8. Organize the evidence. Match the evidence to the order of the thesis. Delete any of the original textual supports that may no longer follow the thesis, and gather new evidence if needed.
9. Interpret the evidence. When writing a literary analysis, it is very important for writers to make sure they express their own personal interpretation of the work. Be careful that the literary analysis is not a summary.
10. Create a rough draft. When writing a rough draft, there are several methods that may aid a writer in creating a strong final draft. Here are a few methods:
? Outline: An outline will help a writer to organize his/her thoughts and ideas. It will remind a writer of the order of the thesis, as well as the supporting points he/she would like each topic sentence to have.
? Free-write: A short, ten minute free-write will help to get all of a writer’s thoughts on paper. It will allow a writer to focus on the content, rather than the punctuation and spelling. Once the free-write is complete, a writer can read through it and circle the points that are strong, as well as omit the ones that are not.
? Bubble Map: A bubble map will allow a writer to draw connections from one idea to the next. It will give a writer a visual idea of the direction of the literary analysis, as well as help a writer to see the connections between the topics. This can help a writer transition from one topic to another more fluidly.
11. Revise the Analysis. After completing the first draft, revise the analysis by considering the following questions:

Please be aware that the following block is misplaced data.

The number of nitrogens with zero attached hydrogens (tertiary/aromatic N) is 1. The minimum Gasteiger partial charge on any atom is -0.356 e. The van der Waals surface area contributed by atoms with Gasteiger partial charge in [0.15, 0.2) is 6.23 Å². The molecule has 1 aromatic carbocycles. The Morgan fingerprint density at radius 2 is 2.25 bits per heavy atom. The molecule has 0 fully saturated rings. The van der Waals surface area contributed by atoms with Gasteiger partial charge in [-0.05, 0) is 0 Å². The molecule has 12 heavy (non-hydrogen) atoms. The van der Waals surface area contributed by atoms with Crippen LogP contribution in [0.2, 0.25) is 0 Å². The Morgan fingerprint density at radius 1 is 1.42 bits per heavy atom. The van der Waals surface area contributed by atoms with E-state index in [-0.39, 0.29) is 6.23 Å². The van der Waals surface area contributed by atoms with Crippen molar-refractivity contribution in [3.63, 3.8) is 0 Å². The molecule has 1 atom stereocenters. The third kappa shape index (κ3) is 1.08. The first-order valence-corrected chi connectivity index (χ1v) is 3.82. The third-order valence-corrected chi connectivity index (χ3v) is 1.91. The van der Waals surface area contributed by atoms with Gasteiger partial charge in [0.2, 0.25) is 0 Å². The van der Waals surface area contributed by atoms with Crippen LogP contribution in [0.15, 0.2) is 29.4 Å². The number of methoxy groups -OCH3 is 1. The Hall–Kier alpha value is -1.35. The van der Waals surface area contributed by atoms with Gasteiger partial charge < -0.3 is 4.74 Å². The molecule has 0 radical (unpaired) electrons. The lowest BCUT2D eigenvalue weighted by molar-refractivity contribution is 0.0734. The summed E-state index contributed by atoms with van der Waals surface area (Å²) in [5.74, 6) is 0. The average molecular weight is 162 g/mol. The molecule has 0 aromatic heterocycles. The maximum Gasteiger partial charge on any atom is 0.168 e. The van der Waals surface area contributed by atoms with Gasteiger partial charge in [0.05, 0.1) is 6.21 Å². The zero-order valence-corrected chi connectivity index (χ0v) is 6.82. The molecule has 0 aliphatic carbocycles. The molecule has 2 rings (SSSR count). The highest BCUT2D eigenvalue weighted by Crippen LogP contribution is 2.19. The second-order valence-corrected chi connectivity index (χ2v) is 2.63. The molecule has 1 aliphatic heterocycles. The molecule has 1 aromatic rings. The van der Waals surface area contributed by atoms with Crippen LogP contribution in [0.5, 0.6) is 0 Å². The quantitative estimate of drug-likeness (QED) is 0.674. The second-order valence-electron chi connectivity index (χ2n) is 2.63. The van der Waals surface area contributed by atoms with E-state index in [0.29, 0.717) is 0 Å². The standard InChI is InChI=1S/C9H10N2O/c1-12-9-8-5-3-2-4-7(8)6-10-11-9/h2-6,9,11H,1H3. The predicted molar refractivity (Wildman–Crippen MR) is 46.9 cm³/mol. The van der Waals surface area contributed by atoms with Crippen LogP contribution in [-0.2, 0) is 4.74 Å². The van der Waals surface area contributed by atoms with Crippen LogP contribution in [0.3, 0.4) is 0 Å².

? Is the thesis clearly stated in the first paragraph?
? Is the sentence structure varied?
? Does the structure of the analysis emphasize the main ideas?
? Is the third-person point of view used throughout the entire essay?
? Has the present tense been used to discuss the work and past tense to describe the author’s background?
? Have quotation marks been used around direct quotations?
? Have the sources been cited correctly according to MLA style?
? Has extraneous information that does not support the thesis been eliminated?
? Have clear transitions been used between sentences and paragraphs?
12. Proofread. Once the content of the essay is well-developed, it should be proofread for grammar, punctuation, and spelling. It is often helpful to read the paper slowly and clearly out loud. If possible, another person should listen and read along as the paper is being read.
The paper should be printed and proofread several times until an accurate final copy is created. Be alert to common grammatical errors such as sentence fragments, comma splices, or run-on sentences. Remember to consult a style manual for grammatical or citation questions, and if further assistance is desired, group workshops and individual appointments are available free of charge through the ASC writing center.
A note about secondary sources: you are to find five secondary sources which are legitimate, scholarly, and academic. These can be found using the Library portal accessed under the Student Resources tab on D2L. I encourage you to also come to me if you have issues, or, better yet, work with our Reference librarians, Cristy Moran and Victor Lawrence. We will have already gone to a library orientation, but this is where you start.
UNDER NO CIRCUMSTANCES SHOULD GOOGLED, OPEN-INTERNET ‘SOURCES’ LIKE SPARKNOTES OR WIKIPEDIA EVER BE CITED IN A COLLEGE PAPER. WIKIPEDIA CERTAINLY, BUT SPARKNOTES IS NOT A SOURCE: IT IS A STUDY GUIDE. THESE ARE FINE TO USE WHEN YOU ARE SPITBALLING IDEAS, BUT THEY HAVE NO PLACE IN YOUR DRAFTS. IF YOU TURN IN A PAPER WITH THESE KINDS OF SOURCES, YOU WILL RECEIVE A ZERO.